Bridgestone Australia wants substantial changes in work practises to boost productivity and claims it cannot maintain operations if it has to meet union demands. The company is refusing to guarantee payment of minimum wages for the term of the new agreement, retain existing work conditions or introduce measures to protect workers’ entitlements in the case of closure.

Ninety-two percent of employees rejected company demands in a secret ballot on August 1. The Liquor Hospitality and Miscellaneous Workers’ Union has been negotiating a new agreement since March and is considering taking the issue back to the Federal Industrial Relations Commission.

Protracted strike at steel maker continues

A strike and picket by contract electrical workers at Smorgon Steel in Melbourne passed its 163rd day this week. The dispute is over a new enterprise work agreement and demands for a 36-hour week. The shorter week is now standard at most electrical contractors in the state of Victoria.

The strike began when TAD Industrial and IES Australia, the contracting companies that employ the electricians, rejected the workers’ demands. Electricians believe that Smorgon intervened to prevent an agreement favorable to them being signed.

Overtime bans imposed at car component plant

On August 5, production workers at Henderson’s Automotive in Adelaide imposed overtime bans. It follows similar action last month after employees returned to the job following a 24-hour strike. The action is part of the Australian Manufacturing Workers Union (AMWU) Campaign 2003 for new work agreements at a range of car component companies. The union wants a four percent pay increase and a trust fund to protect workers’ entitlements.

According to the union, the company has employed large numbers of casual workers from Skilled Engineering during the enterprise bargaining period without consulting workplace representatives. Henderson plans to apply to the Industrial Relations Commission to end the bargaining period, effectively making the work bans and any other industrial action illegal.

Union clears way for lockouts

Workers at ACL Gaskets in Eagle Farm, Brisbane, protested outside the plant on August 6, after being locked out for 24 hours. The lockout followed a breakdown of negotiations for a new work agreement. The 80 workers, employed across three shifts, are seeking a six percent pay increase and a scheme to protect employee entitlements.

The Australian Manufacturing Workers Union has condemned management plans for further lockouts, saying it will disrupt production and threaten the supply of gaskets to Ford, General Motors-Holden, Toyota and Mitsubishi. Up until now the union has restricted industrial action to spasmodic four-hour stoppages.

Last year the AMWU signed an agreement with the major car manufacturers to ensure that industrial disputes in component manufacturers would not adversely affect production in car plants. In line with the agreement, the union has worked to limit action by workers in component companies.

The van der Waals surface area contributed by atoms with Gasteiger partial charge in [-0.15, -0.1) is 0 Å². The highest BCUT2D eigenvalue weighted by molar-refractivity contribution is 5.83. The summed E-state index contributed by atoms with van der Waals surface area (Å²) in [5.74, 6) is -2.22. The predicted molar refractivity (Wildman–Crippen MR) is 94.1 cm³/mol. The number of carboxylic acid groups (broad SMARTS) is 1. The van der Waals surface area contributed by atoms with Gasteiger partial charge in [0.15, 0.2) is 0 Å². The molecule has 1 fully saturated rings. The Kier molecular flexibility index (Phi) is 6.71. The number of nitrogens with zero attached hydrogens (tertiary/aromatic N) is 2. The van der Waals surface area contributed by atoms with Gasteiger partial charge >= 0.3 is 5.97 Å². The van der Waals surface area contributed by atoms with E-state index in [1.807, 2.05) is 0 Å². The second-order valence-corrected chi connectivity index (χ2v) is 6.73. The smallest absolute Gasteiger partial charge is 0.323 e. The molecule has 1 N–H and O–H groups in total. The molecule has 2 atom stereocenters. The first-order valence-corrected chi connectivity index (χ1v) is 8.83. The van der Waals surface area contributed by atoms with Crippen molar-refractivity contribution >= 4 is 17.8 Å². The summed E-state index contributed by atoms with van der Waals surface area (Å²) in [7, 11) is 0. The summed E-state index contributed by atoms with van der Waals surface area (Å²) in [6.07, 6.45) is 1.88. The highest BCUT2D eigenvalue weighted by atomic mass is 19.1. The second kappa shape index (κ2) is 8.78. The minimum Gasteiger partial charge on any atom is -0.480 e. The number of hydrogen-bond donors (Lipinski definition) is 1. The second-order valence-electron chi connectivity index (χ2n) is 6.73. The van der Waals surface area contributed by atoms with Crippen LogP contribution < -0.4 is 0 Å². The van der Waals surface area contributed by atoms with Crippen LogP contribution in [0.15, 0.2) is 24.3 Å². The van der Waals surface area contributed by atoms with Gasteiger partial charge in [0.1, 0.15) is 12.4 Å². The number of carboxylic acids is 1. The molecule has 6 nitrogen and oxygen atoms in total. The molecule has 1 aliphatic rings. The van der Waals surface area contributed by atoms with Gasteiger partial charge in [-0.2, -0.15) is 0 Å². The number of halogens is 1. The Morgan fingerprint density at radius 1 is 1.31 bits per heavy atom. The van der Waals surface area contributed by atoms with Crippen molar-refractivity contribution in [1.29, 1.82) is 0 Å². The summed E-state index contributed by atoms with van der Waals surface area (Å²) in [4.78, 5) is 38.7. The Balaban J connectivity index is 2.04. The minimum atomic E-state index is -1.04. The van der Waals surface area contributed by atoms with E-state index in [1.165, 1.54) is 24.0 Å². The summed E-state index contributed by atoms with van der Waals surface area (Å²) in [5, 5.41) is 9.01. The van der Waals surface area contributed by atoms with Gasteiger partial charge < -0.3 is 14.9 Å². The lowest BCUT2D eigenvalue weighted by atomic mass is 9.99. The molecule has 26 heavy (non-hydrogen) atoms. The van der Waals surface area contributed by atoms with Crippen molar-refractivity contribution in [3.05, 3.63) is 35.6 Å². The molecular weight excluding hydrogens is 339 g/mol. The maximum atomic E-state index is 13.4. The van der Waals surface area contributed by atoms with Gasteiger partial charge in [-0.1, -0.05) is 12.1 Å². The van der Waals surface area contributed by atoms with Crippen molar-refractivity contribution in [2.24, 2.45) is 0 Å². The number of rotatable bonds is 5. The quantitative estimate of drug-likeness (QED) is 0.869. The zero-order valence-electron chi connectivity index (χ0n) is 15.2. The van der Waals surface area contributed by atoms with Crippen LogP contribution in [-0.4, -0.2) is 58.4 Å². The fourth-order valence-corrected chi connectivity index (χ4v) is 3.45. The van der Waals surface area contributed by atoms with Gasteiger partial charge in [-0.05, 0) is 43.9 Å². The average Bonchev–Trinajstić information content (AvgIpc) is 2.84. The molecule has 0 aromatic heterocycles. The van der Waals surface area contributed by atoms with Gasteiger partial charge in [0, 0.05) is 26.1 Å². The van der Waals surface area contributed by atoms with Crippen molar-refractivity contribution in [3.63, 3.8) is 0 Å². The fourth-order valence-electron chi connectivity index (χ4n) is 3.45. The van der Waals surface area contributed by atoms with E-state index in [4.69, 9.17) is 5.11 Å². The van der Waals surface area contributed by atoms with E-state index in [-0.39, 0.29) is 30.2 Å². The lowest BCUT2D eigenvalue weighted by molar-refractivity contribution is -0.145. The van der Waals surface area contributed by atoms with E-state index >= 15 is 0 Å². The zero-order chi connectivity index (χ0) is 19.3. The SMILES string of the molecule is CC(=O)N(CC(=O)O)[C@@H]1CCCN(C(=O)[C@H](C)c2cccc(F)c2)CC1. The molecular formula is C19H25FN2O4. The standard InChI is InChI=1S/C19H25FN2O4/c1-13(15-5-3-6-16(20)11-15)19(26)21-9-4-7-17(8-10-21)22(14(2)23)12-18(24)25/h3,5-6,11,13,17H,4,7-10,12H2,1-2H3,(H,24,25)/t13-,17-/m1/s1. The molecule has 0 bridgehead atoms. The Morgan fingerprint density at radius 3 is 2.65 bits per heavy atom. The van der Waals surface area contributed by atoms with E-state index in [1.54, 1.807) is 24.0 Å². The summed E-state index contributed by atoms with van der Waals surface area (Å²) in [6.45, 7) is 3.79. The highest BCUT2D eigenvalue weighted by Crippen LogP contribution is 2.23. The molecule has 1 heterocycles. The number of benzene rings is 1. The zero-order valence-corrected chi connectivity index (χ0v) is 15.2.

The ACL lockout is one of a series in the car component industry in the last months after the AMWU began work agreement negotiations under its “Campaign 2003”.

Miners walk out over safety issue

Miners across Queensland walked off the job for 24 hours this week over a safety issue. The Construction, Forestry, Mining and Energy Union (CFMEU) claimed that the Queensland Mines Rescue Service has failed to adequately staff the rescue station at Blackwater mine in central Queensland.

A CFMEU spokesman said the rescue service had promised to have four trained staff working in the safety network at any one time, including at Blackwater. He claimed the Blackwater station had failed to answer 10 phone calls made by the union the day before. Rescue service management said that the Blackwater safety officer was attending a medical appointment but had remained on call. Mines Minister Stephen Robertson, however, admitted the safety network had been undermanned.

Fiji police called in against striking cannery workers

On August 5, management of Pacific Fishing Company (Fiji) called the Levuka police to break up a picket by 300 of its employees who were blocking the entrance to company premises. The striking workers, members of the Pacific Fishing Company Employees Union, claim the company has failed to honour award agreements or pay workers’ Fiji National Provident Fund contributions.

Other complaints include, company refusals to provide transport, pay overtime and penalty rates for working on public holidays; inadequate meal breaks; and pay discrepancies between male and female workers. Employees are still waiting for pay rises granted in January this year when unskilled cannery workers were awarded $F2.57 an hour and skilled workers at least $F3.50. The company has also ignored a January 2001 court order that it pay $F3 million ($US1.6 million) redundancy to a number of laid-off workers.

Company manager, Jone Lako, is threatening to sack the striking workers. He is said to be waiting for Labor Minister Kenneth Zinck and a team of ministry officials to arrive in Levuka and decide on the legality of the strike.